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You can use Hypothesis to collaboratively annotate course readings and other internet resources. It is a web-based open-source platform with a simple user interface. Because Hypothes.is can integrate within an LMS, the platform is easy to use through existing institutional authentication systems once students have set up their individual accounts.
Ponder is a browser add-on and iOS app. Once installed, Ponder allows you to create micro-responses anywhere on the web (on text and video) and measures reading activity on sites listed in the Class Reading List.
A Ponder micro-response consists of 3 parts:
Extraction. While you read or watch a video, you can highlight words, phrases, sentences or mark a spot in the video that provokes a response in you.
A sentiment. For each selection, you are asked to choose from a range of reactions. Some are for registering confusion: “Syntax! I don’t understand the meaning of this.” Others are for evaluating claims: “Too much. This smells like hyperbole to me.” And still others are for staking out emotional ground. “Tsk. I disapprove.” See our guide to Ponder sentiments.
Themes. Readers select from a set of themes defined by the teacher, tying what they’re reading to specific concepts from the curriculum. (e.g. This is part of the protoganist’s “Character Portrait” and is an example of “Hubris”, not “Pride”.)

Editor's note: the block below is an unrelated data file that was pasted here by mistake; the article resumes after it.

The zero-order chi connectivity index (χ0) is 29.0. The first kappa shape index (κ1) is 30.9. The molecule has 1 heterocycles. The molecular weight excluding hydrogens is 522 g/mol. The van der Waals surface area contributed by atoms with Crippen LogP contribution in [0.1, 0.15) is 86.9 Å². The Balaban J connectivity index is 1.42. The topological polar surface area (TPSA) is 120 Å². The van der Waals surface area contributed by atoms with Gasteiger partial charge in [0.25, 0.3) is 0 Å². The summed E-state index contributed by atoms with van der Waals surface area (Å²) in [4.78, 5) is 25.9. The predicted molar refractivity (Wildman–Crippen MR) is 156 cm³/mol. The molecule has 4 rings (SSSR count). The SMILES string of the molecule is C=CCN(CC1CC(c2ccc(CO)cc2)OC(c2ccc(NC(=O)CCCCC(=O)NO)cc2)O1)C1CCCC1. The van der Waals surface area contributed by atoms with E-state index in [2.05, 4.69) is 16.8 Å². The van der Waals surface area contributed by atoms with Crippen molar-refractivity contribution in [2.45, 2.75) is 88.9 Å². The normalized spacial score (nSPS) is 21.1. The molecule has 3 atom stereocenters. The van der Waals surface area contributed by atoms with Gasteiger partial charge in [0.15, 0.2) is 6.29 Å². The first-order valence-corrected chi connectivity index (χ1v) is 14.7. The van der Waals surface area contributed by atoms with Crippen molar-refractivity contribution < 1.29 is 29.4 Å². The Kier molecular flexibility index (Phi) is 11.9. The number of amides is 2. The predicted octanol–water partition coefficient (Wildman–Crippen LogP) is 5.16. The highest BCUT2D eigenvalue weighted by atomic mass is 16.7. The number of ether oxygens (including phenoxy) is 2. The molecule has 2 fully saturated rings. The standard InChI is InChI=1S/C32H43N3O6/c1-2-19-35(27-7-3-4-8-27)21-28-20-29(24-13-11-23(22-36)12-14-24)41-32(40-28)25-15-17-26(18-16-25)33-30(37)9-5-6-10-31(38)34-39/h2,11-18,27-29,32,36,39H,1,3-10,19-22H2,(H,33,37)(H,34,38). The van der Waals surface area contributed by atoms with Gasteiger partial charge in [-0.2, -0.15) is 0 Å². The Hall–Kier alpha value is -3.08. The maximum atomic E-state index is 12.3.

Lacuna is an open-source, online learning tool designed to create new possibilities for reading and learning collaboratively. By focusing on tools for digital annotation, Lacuna allows instructors and students to discover different ways of reading, interpreting, and discussing course materials. Lacuna enhances the rich, discussion-based learning of a seminar style course, for instance, by extending that conversation to the readings before and after class. The result is often students who are better prepared for class, already have some questions formed (or answered). Instructors can also get a better sense of student interest and can identify “hot spots” that are ripe for discussion or clarification based on student annotations.
Lacuna was first designed in early 2013 by the Poetic Media Lab, a digital humanities lab hosted in Stanford’s Center for Spatial and Textual Analysis.
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